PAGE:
SM 48 – May 15
Baron Lionel de Rothschild – of the famous international banking family, and owner of Gunnersbury Park, in London (see ‘Site of the Month’ #15 – Aug 12) – bought Halton estate, near Aylesbury, Buckinghamshire, in 1853. He did nothing of any significance with it, however, and eventually gave it to his middle son, Alfred, a bachelor and confirmed city dweller.[i]
Fig 1 – The Winter Garden at Halton House c1900s (Picture from Halton House Archives)
On the death of his father in 1879, Alfred decided to build a country house specifically for weekend entertaining. An article on the Wikipedia website describes it as follows:
‘For the style of the house, Alfred was probably influenced by that of newly completed Waddesdon Manor – (see ‘Rock Landscapes’ Chapter 12) – the home of Baron Ferdinand de Rothschild, his brother-in-law. While not so large, there is a resemblance, but other continental influences appear to have crept in: classical pediments jut from mansard roofs, spires and gables jostle for attention, and the whole is surmounted by a cupola. A Rothschild cousin described it as “looking like a giant wedding cake”. . . ‘A large domed conservatory known as the winter garden was attached to the house. This was a profusion of tropical foliage and flowers.’
A resident Hungarian orchestra was maintained, and outside there was also a private circus, a skittle alley, and a skating rink to entertain the guests, who included King Edward VII and the Shah of Persia, among many theatrical celebrities of the day. [ii] During the First World War, the estate became an Army training centre, and, on the death of Alfred de Rothschild in 1919, it was bought for the newly formed Royal Air Force as the home of training for the aircraft apprentice scheme. It then became the Officers’ Mess, and continues as that today.
Fig 2 – Inside the Winter Garden at Halton House c 1900s (Picture from Halton House Archives)
Halton House was built between 1880-83, at around the same time that James 2 was working on the Tulip Patch caves at Waddesdon. The firm also worked for Alfred’s father, Lionel, at Gunnersbury Park in 1874, and it is consequently not stretching the imagination very far to conclude that they would be among the first contractors to be considered whenever the family wanted to construct ornamental garden features elsewhere. The ‘large domed conservatory known as the winter garden’ was attached to the house, but was demolished in 1936 because it was no longer safe after many years of neglect. It was replaced by the West Wing single officers’ accommodation, and the Halton House website carries some interesting pictures that show how it looked in its heyday. [iii] Fig 1 shows the exterior, which carries all the signs of the Pulhams’ involvement. Its quatrefoil shape is one that was often used in the design of their fountain basins, and it has a balustraded terrace and steps, together with a collection of vases – it is not possible to identify which ones they are from this description, but they certainly look ‘right’. Fig 2 shows the interior of the winter garden, and, here again, this looks quite similar to others they created elsewhere. In fact, it is really taking the firm back to its roots, as can be seen if one refers back to the work they did at Kilnwick Percy, near Pocklington, Yorkshire, in 1848 (‘Rock Landscapes’, Fig 2.16), and at the Victoria and Albert Museum in London in 1867-68 (‘Rock Landscapes’ Fig 3.23). The entrance lobby to the Winter Garden still remains, and four of its original pillars are pictured in Fig 3.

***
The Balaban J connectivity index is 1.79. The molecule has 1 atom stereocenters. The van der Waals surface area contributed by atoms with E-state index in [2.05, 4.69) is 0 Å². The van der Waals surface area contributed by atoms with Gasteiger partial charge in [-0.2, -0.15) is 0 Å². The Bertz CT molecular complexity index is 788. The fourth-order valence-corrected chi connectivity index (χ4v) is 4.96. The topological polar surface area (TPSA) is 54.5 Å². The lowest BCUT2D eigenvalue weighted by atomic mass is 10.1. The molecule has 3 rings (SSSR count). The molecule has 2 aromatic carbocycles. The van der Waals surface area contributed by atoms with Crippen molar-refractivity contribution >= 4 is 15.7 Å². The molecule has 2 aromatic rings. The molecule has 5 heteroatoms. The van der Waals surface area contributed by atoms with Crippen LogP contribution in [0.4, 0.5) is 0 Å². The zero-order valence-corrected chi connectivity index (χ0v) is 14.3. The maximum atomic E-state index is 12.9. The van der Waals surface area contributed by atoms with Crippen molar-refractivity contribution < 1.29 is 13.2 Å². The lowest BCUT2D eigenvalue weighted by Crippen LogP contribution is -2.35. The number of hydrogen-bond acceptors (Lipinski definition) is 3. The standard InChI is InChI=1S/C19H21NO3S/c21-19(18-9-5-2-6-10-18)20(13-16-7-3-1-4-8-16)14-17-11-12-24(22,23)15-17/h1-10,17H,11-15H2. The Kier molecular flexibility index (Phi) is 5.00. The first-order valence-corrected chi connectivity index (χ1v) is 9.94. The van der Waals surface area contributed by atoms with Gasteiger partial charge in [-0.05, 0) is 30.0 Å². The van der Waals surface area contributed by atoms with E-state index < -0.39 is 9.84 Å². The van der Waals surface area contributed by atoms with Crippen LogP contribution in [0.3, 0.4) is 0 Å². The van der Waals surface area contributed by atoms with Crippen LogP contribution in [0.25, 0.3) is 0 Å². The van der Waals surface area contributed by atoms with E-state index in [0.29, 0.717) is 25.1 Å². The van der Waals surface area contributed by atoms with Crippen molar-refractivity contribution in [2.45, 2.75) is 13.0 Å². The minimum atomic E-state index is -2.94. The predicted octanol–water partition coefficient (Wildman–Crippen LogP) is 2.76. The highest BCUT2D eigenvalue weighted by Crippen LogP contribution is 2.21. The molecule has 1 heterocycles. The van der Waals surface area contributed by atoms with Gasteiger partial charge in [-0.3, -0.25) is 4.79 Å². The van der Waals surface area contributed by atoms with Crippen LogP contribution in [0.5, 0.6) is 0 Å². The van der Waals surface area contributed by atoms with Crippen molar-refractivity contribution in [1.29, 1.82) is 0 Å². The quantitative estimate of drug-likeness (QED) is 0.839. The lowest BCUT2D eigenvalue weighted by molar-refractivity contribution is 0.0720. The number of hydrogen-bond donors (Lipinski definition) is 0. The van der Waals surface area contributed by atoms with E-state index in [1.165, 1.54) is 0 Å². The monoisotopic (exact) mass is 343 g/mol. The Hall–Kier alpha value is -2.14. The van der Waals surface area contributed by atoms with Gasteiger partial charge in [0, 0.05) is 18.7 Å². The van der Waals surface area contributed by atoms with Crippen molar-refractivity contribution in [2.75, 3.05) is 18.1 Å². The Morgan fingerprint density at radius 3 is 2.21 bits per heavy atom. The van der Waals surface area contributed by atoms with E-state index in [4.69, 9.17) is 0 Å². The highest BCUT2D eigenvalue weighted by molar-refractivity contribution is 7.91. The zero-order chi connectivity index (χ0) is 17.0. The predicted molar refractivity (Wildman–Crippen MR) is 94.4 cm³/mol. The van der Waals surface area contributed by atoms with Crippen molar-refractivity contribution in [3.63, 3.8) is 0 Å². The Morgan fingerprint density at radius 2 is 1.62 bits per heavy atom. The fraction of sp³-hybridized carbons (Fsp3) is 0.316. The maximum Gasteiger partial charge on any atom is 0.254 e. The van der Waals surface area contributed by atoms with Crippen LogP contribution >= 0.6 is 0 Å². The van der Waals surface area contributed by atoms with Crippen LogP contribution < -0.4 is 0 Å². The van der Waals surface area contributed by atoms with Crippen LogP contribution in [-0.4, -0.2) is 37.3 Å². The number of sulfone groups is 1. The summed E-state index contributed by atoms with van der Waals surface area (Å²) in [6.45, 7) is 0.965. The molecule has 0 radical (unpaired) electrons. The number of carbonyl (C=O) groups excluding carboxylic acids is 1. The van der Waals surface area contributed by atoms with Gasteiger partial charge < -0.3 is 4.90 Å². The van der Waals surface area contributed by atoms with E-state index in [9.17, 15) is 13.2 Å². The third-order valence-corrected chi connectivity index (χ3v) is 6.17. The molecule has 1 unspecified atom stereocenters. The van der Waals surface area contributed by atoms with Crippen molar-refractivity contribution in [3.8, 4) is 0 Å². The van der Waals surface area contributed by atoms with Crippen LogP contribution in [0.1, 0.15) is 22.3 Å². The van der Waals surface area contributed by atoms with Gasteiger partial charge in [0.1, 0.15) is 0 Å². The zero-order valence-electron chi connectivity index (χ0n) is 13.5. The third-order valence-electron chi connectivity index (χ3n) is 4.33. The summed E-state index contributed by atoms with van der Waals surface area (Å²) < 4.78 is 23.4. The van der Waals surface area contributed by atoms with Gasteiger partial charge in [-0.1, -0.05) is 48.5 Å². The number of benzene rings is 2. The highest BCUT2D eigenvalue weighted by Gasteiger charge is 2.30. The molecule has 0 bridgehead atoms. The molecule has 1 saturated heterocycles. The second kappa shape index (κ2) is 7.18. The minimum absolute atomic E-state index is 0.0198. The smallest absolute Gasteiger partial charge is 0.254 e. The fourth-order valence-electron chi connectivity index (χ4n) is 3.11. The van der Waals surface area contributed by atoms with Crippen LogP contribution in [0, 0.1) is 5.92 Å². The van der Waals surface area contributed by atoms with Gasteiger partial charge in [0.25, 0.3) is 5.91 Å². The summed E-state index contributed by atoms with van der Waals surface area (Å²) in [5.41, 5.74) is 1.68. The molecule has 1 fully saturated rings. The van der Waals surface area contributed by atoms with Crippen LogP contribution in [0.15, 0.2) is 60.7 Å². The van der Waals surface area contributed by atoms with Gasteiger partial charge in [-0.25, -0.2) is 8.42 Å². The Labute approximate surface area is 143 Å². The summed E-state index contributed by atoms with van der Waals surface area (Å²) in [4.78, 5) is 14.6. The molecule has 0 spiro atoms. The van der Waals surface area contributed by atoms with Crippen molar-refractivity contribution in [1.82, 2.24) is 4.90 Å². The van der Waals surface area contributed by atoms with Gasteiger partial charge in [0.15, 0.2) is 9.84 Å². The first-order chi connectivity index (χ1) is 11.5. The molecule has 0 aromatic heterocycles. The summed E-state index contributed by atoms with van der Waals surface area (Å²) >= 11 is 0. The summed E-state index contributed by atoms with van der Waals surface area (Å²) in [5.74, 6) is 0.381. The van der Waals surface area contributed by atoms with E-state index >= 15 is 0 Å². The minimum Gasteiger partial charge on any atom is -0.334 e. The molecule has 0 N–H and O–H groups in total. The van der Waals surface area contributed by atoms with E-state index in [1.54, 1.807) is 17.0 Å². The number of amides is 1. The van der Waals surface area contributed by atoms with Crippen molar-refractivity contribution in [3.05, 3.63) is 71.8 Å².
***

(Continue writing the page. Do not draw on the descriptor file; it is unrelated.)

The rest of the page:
Fig 3 – One of the remaining sets of four pillars at the entrance to the old Winter Garden in 2008
The statue at the centre of the room (Fig 2) is also interesting. It is a copy of the ‘Dancing Girl’, after the statue by Canova, reference to which has already been made in the notes about the Summerhouse at Dunorlan Park, in Tunbridge Wells – discussed in Rock Landscapes’ Chapter 5 According to my references, that copy was created by William Theed in 1885, although it did not arrive at Dunorlan Park until 1951, when it replaced the original statue of the ‘Lady of the Lake’. Could this be the same statue? The date of 1885 would be just right, so maybe it was removed from Halton House when the winter garden was demolished in 1936, and held in store somewhere until 1951, when it was installed at Dunorlan – unfortunately, only to be stolen in 2006.
Fig 4 – The ‘pool’ outside the front of Halton House
Fig 5 – Balustrading and replacement vases along the back of Halton House
Something else catches the eye as one approaches the entrance of Halton House. It is shown here in Fig 4, and looks as if it could originally have been part of a fountain. The ‘business part’ at the top has now gone, but it seems far too ornate to have been made purely for erection in the middle of a ‘flower bed’. The terrace along the back of the house also remains – Fig 5 – together with some vases that are presumably copies of the originals.
Fig 6 – Remains of the cascade at Halton House 2008
There is the basin and centre piece of a small fountain in the gardens at the back of the house, but the feature that provides conclusive evidence of Pulham’s involvement is the man-made rocky stream, pool and cascade that is tucked away in a now-overgrown far corner of the garden. The remains of the cascade are shown in Fig 6. [i] http://en.wikipedia.org/wiki/Halton_House [ii] http://www.hbwing.org.uk/halton_house.htm [iii] http://www.haltonhouse.org.uk/building/gfwintergarden/jym